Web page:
Preparing For Homeschool Math Success
One of the trickiest subjects to homeschool can be mathematics. Some children are anxious about math schoolwork. Struggling with math is something common among students, even those who are advanced in other subjects. There can be a convergence of difficulties: the book or curriculum is unclear, your child lacks adequate math foundations, or you yourself don’t know how to explain the concepts. This can be incredibly frustrating. Maybe you want to fling your math book out the window!
In this article we will review some principles to help you homeschool math with confidence!
Why Do Children Struggle with Math?
To understand how to succeed at homeschooling math, we must first understand why children struggle with it.
First, it helps to remember that we do not learn math in the same way we learn other subjects where there is a lot of language involved, such as history or literature. You cannot tell someone math and expect them to get it; math has to be done. We learn math not merely by having it explained to us, but by practicing it. It is a like doing mental calisthenics. We have to struggle with it, the way an athlete struggles to improve his physical performance. This is quite important because in our culture we tend to assume if we struggle with something we must be “no good” at it. A child who struggles with math may label themselves and believe, “I’m not good at math.” This kind of negative self-talk only compounds their difficulties.
However, thinking of math like exercise, allows us to approach it with a more wholesome mindset. It is similar to learning a foreign language: it requires a lot of trial and error. Students must hear, see, and try—there are many ways of experiencing math! So, be prepared for a struggle, but that’s okay. Embrace the struggle!
Another problem is that we tend to rush through the foundations of math. We are eager to make math as fun and easy as possible at the outset so the child will be excited about it. While this impulse is understandable, it can result in dumbing down the subject, leaving a child with an incomplete grasp of the foundations. The foundations of mathematical instruction need to be strong; a child needs to be a solid mental footing before she can be expected to take the next step. When children get tripped up, give them the time to analyze a problem. It’s okay if they make the wrong decision. This is how they fortify themselves in the foundations of whatever skill they are working on.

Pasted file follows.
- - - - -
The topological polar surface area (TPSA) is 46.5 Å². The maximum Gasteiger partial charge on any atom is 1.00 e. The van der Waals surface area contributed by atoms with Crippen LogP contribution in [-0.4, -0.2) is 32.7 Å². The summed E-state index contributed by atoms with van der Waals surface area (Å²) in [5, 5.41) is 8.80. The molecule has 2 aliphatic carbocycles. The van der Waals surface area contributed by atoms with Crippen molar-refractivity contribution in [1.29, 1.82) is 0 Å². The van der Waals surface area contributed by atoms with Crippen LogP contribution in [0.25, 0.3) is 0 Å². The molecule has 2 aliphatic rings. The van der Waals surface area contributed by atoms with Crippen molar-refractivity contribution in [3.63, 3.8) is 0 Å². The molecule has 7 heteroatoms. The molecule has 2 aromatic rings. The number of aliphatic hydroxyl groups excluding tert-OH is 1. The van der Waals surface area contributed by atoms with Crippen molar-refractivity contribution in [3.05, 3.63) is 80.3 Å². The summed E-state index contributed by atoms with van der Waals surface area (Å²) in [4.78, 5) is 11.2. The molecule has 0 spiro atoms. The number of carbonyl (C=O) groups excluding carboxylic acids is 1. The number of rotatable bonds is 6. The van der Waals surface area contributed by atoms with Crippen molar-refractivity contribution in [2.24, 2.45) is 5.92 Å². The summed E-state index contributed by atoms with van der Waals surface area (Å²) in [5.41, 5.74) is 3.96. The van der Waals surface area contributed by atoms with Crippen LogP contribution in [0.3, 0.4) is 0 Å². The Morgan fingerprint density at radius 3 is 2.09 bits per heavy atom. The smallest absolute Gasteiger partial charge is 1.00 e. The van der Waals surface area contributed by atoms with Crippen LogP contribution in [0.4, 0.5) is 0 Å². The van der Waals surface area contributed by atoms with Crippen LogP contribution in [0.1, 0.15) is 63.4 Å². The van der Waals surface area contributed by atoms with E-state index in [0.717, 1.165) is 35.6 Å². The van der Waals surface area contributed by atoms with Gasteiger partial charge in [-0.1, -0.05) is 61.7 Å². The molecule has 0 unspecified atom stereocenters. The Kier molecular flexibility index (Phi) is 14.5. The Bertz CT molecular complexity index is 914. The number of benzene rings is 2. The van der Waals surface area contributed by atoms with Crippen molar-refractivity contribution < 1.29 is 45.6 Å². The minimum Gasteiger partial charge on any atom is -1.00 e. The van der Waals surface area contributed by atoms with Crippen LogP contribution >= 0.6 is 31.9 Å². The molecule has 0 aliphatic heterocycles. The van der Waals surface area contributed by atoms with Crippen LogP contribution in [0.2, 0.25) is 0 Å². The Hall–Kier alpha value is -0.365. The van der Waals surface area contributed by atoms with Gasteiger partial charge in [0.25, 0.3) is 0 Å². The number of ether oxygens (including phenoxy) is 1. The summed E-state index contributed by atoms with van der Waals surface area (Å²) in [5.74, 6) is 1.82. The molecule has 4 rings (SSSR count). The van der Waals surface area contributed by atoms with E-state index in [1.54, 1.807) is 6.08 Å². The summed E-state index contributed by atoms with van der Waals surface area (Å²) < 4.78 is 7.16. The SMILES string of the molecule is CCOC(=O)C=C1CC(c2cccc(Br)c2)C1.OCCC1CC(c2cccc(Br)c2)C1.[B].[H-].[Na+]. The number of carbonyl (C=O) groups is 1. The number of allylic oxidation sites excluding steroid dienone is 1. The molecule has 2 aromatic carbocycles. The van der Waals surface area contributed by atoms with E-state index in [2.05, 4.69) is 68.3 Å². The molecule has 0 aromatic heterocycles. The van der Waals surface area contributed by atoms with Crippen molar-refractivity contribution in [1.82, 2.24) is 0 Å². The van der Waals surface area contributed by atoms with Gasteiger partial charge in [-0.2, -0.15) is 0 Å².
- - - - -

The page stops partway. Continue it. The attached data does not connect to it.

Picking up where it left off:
Therefore, we need to begin by getting into the right mindset!
What Home Environment Best Supports Math Learning?
After we have established the right mindset, we need to make sure our physical surroundings are conducive to math education. There are better or worse environments for learning math. The type of cognitive work math entails requires an environment of predictability. Children engage quicker and get engrossed in a topic faster when there is a predictable routine. The student has a dedicated study area for working on math that is not their bed or the dining room table (the table might be fine for watching an online class, but not when doing homework). It should be a quiet area set aside with no distractions—and this includes the distractions from music. Some children may say “I work better when listening to music,” but research shows that our brains don’t internalize information as well when there are other sensory distractions. Even if your child pouts, it is best to take away the ear buds while they are working on their math. Give their brains the silent space to process what they are doing.
Predictability also applies to time: Doing things at a scheduled time is important for learning, and it gets kids much more comfortable with the topic. Set a fixed time; “We’re going to do math every day from 10 to 11.” If your child has anxiety about math, making it happen at a predictable time and place helps a little bit to ease her worry.
What is the Best Math Program?
Ah yes, we wouldn’t be homeschoolers if we weren’t always on the lookout for the “best program.” Does it matter what math program your child uses? Is Saxon superior to Abeka, or are video lessons from Khan Academy useful? To a large degree, this depends on knowing what kind of learner your child is, how much math you already know, and what sort of instruction works best for your child. Our own star math instructor Jean Hoeft prefers Saxon Math, for various reasons: Saxon’s spiral method ensures that older material is constantly reviewed while new material is introduced, plus the various books all work together, reinforcing one another. But—like almost everything else about homeschooling—it all depends on the specific needs of you and your individual child. You will need to do some research, including learning the difference between various math curricula or joining online groups where you can conversate with other parents to see what they recommend. Knowledge about the strengths and weaknesses of differing programs helps you make a more educated decision.
Math might not ever be “easy” for your student, but you can take positive steps to ensure the process of learning math is successful in the end. For more tips and guidance, check out our own Lisa Mladinich’s interview with Homeschool Connections‘ math instructor Jean Hoeft, “How to Succeed at Math in Your Homeschool,” on the Homeschooling Saints podcast (available on your favorit podcasting app). Jean reviews a lot of what we discussed above and goes into even greater depth. Take a listen here: